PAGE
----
When you have two complete sentences — also called independent clauses — and you connect them with a conjunction (and, but, or, for, nor, yet, so, for example), you need to insert a comma before the conjunction.
But if the second clause that makes up the sentence is a dependent clause (lacks a subject), no comma is necessary.
These are complete sentences / independent clauses that can stand alone. Each has a subject and verb: Continue →
Sleep late. Go out for coffee and a bagel. Read a newspaper and use a red pen to circle all the punctuation errors. Visit a grocery store and make a list of all the “grocer’s apostrophes” you see (apple’s anyone?).
But I’d rather devote my time and this space to something helpful and constructive for you, my valued readers. Continue →
When you start writing, whether an email, a blog, a report or the next chapter of your book, you don’t want to interrupt your flow by stopping to ponder punctuation. It makes sense to get out your words and thoughts first, postponing punctuation decisions until later.
As you begin to fine-tune your copy, you might get stuck trying to remember what goes inside and what goes outside quotation marks. These tips can help.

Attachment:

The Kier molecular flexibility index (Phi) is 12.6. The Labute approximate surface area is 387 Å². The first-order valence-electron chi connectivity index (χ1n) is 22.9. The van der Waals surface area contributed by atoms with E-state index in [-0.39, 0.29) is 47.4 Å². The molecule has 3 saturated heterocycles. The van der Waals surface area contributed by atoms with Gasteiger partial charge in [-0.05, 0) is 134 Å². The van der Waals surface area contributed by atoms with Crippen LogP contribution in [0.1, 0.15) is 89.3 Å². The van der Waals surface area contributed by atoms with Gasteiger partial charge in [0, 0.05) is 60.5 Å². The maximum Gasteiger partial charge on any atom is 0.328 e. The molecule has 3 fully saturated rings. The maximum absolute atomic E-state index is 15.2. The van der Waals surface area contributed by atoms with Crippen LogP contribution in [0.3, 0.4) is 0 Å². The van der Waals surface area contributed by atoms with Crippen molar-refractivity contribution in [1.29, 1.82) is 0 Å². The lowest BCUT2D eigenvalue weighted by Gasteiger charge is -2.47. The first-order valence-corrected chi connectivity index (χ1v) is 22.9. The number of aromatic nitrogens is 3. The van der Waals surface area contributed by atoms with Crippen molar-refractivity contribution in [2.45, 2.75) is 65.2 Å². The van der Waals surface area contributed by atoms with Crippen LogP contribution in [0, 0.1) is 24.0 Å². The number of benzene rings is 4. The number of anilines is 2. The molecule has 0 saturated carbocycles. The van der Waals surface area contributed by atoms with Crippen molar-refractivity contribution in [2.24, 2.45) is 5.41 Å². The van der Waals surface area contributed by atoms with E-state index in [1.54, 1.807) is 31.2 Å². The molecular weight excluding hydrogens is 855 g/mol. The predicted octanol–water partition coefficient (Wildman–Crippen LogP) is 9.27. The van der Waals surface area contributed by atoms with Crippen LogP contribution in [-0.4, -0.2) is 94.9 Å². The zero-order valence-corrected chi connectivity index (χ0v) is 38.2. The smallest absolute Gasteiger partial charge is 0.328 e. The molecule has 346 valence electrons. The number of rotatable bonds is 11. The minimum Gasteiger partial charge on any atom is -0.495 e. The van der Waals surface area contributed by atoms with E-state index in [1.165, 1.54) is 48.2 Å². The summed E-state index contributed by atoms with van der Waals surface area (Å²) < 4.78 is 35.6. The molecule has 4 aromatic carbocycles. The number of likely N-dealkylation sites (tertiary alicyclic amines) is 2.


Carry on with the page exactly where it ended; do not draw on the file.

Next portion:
In American English, commas and periods always go inside quotation marks, even when quotation marks enclose a single word.Continue →
The two little dots that make up the colon seem pretty simple, but their grammatical use isn’t exactly straightforward.
The colon comes in handy when you want to provide an example or explanation, to cite a quotation, or to introduce a list. A colon implies that what follows it is related to what precedes it.
One of the most-asked questions I get about grammar rules that relate to the colon is whether to capitalize the first word that follows it. Style guides differ, but The Associated Press Stylebook, my preferred source, suggests: Continue →
Although it has been a couple of weeks since Warren Beatty’s February 26 Oscar flub, I’m still seeing advice about how he should have handled it. This hit my email box from a newsletter I subscribe to that offers tips and advice for speakers: Continue →
I love writing, rewriting, and rewriting a sentence or paragraph until it says exactly what I want it to say in the manner I want to say it — commas, em dashes, capital letters, italics and all.
It’s comforting to know that I’m not alone.
In celebration of March 4 National Grammar Day 2017, I offer this selection of thoughts by like-minded people who agree: Yes, grammar still matters.
“Your grammar is a reflection of your image. Good or bad, you have made an impression. And like all impressions, you are in total control.”
— Jeffrey Gitomer, American author and business trainer Continue →
Grammar encompasses the words we use as well as how we string them together and punctuate them. Confusion about comma use abounds.
My book, Grammar for People Who Hate Rules, addresses four scenarios of this often used — and often misused — punctuation mark: with Latin abbreviations (chapter 29), with academic degrees (chapter 30), with conjunctions (chapter 41), and with but (chapter 42).
This post focuses on commas when they are used to separate clauses, both independent and dependent. Continue →